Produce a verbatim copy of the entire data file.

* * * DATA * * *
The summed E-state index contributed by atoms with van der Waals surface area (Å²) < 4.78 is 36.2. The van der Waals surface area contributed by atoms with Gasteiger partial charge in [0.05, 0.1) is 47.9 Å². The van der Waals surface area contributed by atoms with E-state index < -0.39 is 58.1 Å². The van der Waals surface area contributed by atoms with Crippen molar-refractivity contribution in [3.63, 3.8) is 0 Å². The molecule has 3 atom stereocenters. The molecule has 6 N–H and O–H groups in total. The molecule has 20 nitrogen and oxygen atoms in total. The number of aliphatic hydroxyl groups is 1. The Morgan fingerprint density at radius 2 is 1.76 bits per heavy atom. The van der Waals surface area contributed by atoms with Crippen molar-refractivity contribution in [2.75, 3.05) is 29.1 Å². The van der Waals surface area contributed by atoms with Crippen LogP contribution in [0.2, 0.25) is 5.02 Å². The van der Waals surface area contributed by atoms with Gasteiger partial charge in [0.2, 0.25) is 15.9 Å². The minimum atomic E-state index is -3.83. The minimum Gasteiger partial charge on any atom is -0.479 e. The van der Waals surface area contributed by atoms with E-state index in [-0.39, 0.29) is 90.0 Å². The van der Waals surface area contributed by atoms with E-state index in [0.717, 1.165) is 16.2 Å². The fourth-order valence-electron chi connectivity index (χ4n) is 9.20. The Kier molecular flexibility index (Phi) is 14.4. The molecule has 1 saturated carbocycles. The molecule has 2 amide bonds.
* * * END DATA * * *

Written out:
The summed E-state index contributed by atoms with van der Waals surface area (Å²) < 4.78 is 36.2. The van der Waals surface area contributed by atoms with Gasteiger partial charge in [0.05, 0.1) is 47.9 Å². The van der Waals surface area contributed by atoms with E-state index < -0.39 is 58.1 Å². The van der Waals surface area contributed by atoms with Crippen molar-refractivity contribution in [3.63, 3.8) is 0 Å². The molecule has 3 atom stereocenters. The molecule has 6 N–H and O–H groups in total. The molecule has 20 nitrogen and oxygen atoms in total. The number of aliphatic hydroxyl groups is 1. The Morgan fingerprint density at radius 2 is 1.76 bits per heavy atom. The van der Waals surface area contributed by atoms with Crippen molar-refractivity contribution in [2.75, 3.05) is 29.1 Å². The van der Waals surface area contributed by atoms with Crippen LogP contribution in [0.2, 0.25) is 5.02 Å². The van der Waals surface area contributed by atoms with Gasteiger partial charge in [0.2, 0.25) is 15.9 Å². The minimum atomic E-state index is -3.83. The minimum Gasteiger partial charge on any atom is -0.479 e. The van der Waals surface area contributed by atoms with E-state index in [-0.39, 0.29) is 90.0 Å². The van der Waals surface area contributed by atoms with E-state index in [0.717, 1.165) is 16.2 Å². The fourth-order valence-electron chi connectivity index (χ4n) is 9.20. The Kier molecular flexibility index (Phi) is 14.4. The molecule has 1 saturated carbocycles. The molecule has 2 amide bonds.